The fact that Donald Trump was unlike other candidates has been apparent since he announced his bid for the US Presidency in January. The real-estate mogul and businessman promised to “Make America Great Again” with radical suggestions like building a wall to stop illegal immigrants and imposing tariffs to discourage imports. While many of his ideas were not ‘politically correct,’ and even bordered on being unconstitutional, they struck a chord with the American public. On November 8, much to the surprise of experts, it was not the politically astute Hillary Clinton, but the business savvy Trump who was elected the 45th President of the United States.
Trump’s prospects looked promising from the moment the election results started rolling in. However, the first indication that he may be heading to the White House came after the Republican Presidential nominee won Wisconsin and Pennsylvania, both of which have traditionally been Democratic strongholds. To make matters worse, Michigan, the third of the so-called “blue wall” states, also showed Trump in the lead. Trump also won key swing states like Ohio and North Carolina and even eked out a narrow but crucial margin of victory in Florida. While Clinton managed to win key states like California, Nevada, Colorado, Virginia, and New Hampshire it was not enough.
Trump swept the race with 279 electoral votes. While Hillary won the popular vote, she garnered just 228 of the 270 electoral votes needed to win the election. While that may sound strange, it is the way the American Electoral College system works.
Each state has a fixed number of electoral votes, equal to its representation in Congress. California, for example, has 55 thanks to its 53 House members and two senators. When the general public votes for their choice of president, they are indirectly voting for their “elector.” The representative then casts his or her electoral vote for the most popular candidate. Hence, the candidates don’t need to win by a landslide to garner all the electoral votes. For instance, in Florida, Trump received all 29 electoral votes, despite winning just 49% of the popular votes. Hillary also won all of New York’s 29 electoral votes, when she received 64% of the popular votes. Unfortunately, the resounding support from the state’s residents did not earn her extra electoral votes.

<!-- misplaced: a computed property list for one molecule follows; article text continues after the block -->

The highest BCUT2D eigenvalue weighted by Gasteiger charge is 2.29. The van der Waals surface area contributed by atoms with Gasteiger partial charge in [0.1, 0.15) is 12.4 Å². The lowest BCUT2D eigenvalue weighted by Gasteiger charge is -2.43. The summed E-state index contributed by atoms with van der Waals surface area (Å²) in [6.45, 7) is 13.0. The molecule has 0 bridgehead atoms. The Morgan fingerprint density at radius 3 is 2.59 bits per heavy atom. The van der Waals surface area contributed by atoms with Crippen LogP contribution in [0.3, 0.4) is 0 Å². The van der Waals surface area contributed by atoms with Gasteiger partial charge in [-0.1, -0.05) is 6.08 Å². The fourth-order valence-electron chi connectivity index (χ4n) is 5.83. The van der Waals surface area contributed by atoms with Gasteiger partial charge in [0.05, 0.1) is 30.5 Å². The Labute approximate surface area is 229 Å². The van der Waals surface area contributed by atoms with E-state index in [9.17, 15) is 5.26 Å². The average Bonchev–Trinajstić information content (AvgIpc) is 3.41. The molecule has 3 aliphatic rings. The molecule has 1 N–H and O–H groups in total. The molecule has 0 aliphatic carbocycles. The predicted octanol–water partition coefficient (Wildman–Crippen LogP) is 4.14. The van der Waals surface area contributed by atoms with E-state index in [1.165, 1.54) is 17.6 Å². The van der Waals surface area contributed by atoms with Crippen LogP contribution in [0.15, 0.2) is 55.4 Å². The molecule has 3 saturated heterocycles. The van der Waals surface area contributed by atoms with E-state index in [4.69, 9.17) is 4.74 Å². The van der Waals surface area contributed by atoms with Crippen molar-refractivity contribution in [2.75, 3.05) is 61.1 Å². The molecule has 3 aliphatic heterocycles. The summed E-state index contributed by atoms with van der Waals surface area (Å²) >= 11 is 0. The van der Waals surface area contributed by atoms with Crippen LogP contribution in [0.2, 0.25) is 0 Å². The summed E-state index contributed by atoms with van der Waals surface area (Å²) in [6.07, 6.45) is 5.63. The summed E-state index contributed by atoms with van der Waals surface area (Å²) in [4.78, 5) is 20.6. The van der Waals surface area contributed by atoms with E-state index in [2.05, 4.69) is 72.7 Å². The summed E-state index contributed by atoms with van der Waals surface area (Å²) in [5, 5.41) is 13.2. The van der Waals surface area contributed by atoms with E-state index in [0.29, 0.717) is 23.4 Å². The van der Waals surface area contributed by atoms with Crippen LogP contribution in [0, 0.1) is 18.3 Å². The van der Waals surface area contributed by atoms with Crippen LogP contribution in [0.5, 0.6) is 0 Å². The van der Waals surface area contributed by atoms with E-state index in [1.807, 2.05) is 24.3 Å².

In addition to having their candidate elected to the highest office in the country, the Republican Party also won the majority of seats in both houses of Congress, giving them firm control over government policies for the next four years.
Whether the President-elect follows through on his campaign promises remains to be seen. However, his acceptance speech, where he asked "America to come together as one united people" was a surprising departure from his typical rhetoric. He also thanked Clinton “for her service to our country.”
Clinton and President Barack Obama have been equally gracious. In her concession speech this morning, Clinton asked her supporters to accept Trump and give him a chance to lead with an open mind. Barack Obama has not only promised to ensure a smooth transition to a Trump administration, but also to set aside all their differences and “root for his success.” Hopefully, all parties will keep their pledges and focus their energies on issues that matter to all Americans.
Resources: cnn.com, wired.com, Forbes.com,ft.com